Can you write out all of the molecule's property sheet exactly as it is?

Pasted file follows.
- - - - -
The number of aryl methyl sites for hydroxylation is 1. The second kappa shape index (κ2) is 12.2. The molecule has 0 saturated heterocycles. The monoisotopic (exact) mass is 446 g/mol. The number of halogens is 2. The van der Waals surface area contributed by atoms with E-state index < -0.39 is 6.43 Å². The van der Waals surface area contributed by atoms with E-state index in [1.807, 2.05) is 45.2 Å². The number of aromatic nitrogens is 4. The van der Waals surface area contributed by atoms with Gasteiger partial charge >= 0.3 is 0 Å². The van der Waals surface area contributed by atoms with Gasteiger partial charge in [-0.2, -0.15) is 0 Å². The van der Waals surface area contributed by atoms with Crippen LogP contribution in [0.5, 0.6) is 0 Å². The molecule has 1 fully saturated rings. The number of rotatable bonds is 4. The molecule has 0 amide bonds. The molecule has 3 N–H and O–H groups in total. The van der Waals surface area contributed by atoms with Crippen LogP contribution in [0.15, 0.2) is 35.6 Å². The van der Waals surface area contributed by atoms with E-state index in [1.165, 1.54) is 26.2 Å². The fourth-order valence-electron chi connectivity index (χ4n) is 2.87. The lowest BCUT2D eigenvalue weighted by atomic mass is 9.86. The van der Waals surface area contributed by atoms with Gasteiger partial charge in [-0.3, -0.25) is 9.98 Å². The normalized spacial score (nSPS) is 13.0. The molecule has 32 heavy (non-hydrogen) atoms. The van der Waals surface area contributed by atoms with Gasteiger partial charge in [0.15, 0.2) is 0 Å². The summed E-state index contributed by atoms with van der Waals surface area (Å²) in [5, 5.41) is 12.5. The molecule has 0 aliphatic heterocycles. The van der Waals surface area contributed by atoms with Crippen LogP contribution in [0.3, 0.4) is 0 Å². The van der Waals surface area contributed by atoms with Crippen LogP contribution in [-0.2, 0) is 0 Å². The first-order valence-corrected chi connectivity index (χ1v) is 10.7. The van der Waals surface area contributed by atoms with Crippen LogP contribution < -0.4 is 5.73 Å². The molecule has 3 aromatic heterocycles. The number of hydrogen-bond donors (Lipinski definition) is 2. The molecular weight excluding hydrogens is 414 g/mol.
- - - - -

The number of aryl methyl sites for hydroxylation is 1. The second kappa shape index (κ2) is 12.2. The molecule has 0 saturated heterocycles. The monoisotopic (exact) mass is 446 g/mol. The number of halogens is 2. The van der Waals surface area contributed by atoms with E-state index < -0.39 is 6.43 Å². The van der Waals surface area contributed by atoms with E-state index in [1.807, 2.05) is 45.2 Å². The number of aromatic nitrogens is 4. The van der Waals surface area contributed by atoms with Gasteiger partial charge >= 0.3 is 0 Å². The van der Waals surface area contributed by atoms with Gasteiger partial charge in [-0.2, -0.15) is 0 Å². The van der Waals surface area contributed by atoms with Crippen LogP contribution in [0.5, 0.6) is 0 Å². The molecule has 1 fully saturated rings. The number of rotatable bonds is 4. The molecule has 0 amide bonds. The molecule has 3 N–H and O–H groups in total. The van der Waals surface area contributed by atoms with Crippen LogP contribution in [0.15, 0.2) is 35.6 Å². The van der Waals surface area contributed by atoms with E-state index in [1.165, 1.54) is 26.2 Å². The fourth-order valence-electron chi connectivity index (χ4n) is 2.87. The lowest BCUT2D eigenvalue weighted by atomic mass is 9.86. The van der Waals surface area contributed by atoms with Gasteiger partial charge in [-0.3, -0.25) is 9.98 Å². The normalized spacial score (nSPS) is 13.0. The molecule has 32 heavy (non-hydrogen) atoms. The van der Waals surface area contributed by atoms with Gasteiger partial charge in [0.15, 0.2) is 0 Å². The summed E-state index contributed by atoms with van der Waals surface area (Å²) in [5, 5.41) is 12.5. The molecule has 0 aliphatic heterocycles. The van der Waals surface area contributed by atoms with Crippen LogP contribution in [0.3, 0.4) is 0 Å². The van der Waals surface area contributed by atoms with Crippen LogP contribution in [-0.2, 0) is 0 Å². The first-order valence-corrected chi connectivity index (χ1v) is 10.7. The van der Waals surface area contributed by atoms with Crippen LogP contribution < -0.4 is 5.73 Å². The molecule has 3 aromatic heterocycles. The number of hydrogen-bond donors (Lipinski definition) is 2. The molecular weight excluding hydrogens is 414 g/mol.